Over the years, indications for evisceration have expanded to include both infectious and noninfectious intraocular inflammation, resulting in a total loss of vision, end-stage glaucoma, and post-traumatic severe ocular injuries.9 Compared with enucleation, evisceration is easier, quicker, and less disruptive to tissues, therefore leading to fewer complications and better ocular motility and eventual cosmesis.10, 11 It also protects against the theoretical risk of meningitis after enucleation of an infected eye.12 Evisceration includes placing an orbital implant within the scleral shell for improved postoperative cosmetic rehabilitation of the socket;13, 14 however, this procedure has been associated with many complications, including decreased motility, cosmetically unacceptable enophthalmos (due to inadequate volume replacement), infection, implant migration, exposure, and extrusion.9 Above all, implant extrusion is one of frequent and severe complications.1, 13, 15
Implant extrusion following evisceration was first noted in 1939 when Burch3 reported a 25% extrusion rate. Researchers have attempted to identify risk factors for implant extrusion after evisceration, of which endophthalmitis was considered the most dominant.2, 5, 6 As a consequence, many have advocated for no primary implant in cases of endophthalmitis and have argued that an implant should only be inserted as a secondary procedure, months or years after evisceration.2, 6 Some surgeons prefer not to perform evisceration until the ocular infection is eradicated.5 Eliminating infection before implant insertion has led to delayed primary wound closure in patients with an infected wound.12, 16 Although delayed primary closure has certain theoretical advantages, primary implantation of orbital implants avoids prolonged hospitalization and the need for two surgeries.8 For this reason, some in the field prefer to take the small risk of implant extrusion, as opposed to not placing an implant or subjecting the patient to a secondary procedure.7, 17 Studies of primary implant placement in infected eyes undergoing evisceration report low complication rates and good implant retention.12, 18–21 Practice patterns have recently shifted toward the use of primary orbital implants in these patients.22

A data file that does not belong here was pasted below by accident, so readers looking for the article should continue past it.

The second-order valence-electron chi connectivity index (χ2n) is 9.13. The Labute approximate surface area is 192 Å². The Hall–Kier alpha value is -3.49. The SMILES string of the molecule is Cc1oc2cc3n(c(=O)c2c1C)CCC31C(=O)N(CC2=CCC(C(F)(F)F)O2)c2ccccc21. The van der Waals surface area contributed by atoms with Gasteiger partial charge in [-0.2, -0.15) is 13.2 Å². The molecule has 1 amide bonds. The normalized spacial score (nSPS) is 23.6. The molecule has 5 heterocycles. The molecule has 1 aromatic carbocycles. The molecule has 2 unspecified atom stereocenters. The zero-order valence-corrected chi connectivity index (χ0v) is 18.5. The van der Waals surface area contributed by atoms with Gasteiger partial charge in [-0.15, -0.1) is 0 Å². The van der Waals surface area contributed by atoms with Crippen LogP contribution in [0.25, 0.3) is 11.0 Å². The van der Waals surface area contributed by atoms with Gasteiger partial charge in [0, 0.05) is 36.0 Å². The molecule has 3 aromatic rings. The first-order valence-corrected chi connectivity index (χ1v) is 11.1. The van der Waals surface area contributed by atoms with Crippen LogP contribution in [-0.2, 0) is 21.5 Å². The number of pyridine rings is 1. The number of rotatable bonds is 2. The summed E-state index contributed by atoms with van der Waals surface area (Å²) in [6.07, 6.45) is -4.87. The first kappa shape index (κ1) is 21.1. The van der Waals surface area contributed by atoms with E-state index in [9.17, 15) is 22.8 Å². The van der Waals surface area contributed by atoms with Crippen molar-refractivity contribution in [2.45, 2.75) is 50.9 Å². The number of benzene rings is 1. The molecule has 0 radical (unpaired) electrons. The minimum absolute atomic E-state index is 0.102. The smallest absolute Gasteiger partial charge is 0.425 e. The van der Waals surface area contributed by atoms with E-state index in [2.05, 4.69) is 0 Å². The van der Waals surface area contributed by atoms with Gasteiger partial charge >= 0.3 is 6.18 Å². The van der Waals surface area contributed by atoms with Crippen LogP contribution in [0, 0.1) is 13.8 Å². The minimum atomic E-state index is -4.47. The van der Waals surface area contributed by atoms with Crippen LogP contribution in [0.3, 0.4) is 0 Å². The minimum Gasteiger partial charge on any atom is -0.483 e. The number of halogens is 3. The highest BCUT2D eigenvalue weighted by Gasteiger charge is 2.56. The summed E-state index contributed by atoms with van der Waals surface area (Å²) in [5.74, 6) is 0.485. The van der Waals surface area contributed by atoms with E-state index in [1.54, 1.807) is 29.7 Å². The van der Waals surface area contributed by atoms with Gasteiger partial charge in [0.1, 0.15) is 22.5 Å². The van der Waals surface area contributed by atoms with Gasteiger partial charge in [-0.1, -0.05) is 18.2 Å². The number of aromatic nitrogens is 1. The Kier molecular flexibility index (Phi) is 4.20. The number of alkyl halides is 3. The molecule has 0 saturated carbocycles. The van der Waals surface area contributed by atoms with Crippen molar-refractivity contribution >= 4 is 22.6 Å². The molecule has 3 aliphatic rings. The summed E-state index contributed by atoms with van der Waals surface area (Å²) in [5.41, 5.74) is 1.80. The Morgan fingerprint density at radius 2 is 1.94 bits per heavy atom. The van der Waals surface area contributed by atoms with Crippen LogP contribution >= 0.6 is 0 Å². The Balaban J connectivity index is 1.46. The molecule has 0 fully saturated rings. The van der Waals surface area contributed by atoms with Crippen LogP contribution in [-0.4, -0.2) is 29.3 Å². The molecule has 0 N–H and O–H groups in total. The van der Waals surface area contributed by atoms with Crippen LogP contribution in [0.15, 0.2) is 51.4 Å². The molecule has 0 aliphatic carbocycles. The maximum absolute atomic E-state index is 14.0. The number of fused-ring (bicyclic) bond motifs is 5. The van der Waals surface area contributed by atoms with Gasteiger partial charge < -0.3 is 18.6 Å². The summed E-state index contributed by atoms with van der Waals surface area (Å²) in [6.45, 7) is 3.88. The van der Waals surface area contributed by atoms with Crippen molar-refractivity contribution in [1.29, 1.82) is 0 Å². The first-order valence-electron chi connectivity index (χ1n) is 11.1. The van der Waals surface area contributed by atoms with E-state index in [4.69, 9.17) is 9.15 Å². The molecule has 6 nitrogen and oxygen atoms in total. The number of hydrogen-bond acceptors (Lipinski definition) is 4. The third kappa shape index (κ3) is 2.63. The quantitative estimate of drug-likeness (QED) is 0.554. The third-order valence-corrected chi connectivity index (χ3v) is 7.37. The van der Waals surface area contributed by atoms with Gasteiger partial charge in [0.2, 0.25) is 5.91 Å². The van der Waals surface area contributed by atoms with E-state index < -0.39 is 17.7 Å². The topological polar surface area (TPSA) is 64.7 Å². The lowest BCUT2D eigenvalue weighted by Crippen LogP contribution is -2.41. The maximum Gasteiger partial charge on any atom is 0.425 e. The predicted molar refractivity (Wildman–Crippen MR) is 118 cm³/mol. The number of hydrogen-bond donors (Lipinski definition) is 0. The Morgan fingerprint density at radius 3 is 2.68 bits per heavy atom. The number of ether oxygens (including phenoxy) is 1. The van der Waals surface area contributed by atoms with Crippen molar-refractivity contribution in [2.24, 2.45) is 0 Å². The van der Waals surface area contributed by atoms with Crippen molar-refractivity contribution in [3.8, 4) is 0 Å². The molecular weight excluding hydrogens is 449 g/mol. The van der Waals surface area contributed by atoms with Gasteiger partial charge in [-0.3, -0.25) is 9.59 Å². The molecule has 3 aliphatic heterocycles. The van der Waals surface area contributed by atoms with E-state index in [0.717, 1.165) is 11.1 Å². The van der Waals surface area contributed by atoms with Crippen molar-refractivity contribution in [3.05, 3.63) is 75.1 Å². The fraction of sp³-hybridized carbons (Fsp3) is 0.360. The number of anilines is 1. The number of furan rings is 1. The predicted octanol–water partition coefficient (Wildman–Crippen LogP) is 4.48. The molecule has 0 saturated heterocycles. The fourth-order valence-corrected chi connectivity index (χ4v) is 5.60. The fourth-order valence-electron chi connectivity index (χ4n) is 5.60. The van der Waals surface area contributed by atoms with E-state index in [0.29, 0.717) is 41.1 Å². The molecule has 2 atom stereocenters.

In the current study, no implant extrusion was observed in the non-endophthalmitis group (Table 2),18 similar to the outcomes reported in previous studies;17, 22 thus, there appears to be no problem with the surgical technique itself. The implant extrusion rate in the endophthalmitis group was 8.2%, and the difference in implant extrusion rates between the two study groups (endophthalmitis versus non-endophthalmitis) was statistically significant. Thus, endophthalmitis is a potential risk factor for implant extrusion, which is consistent with previous studies.5, 6, 12, 16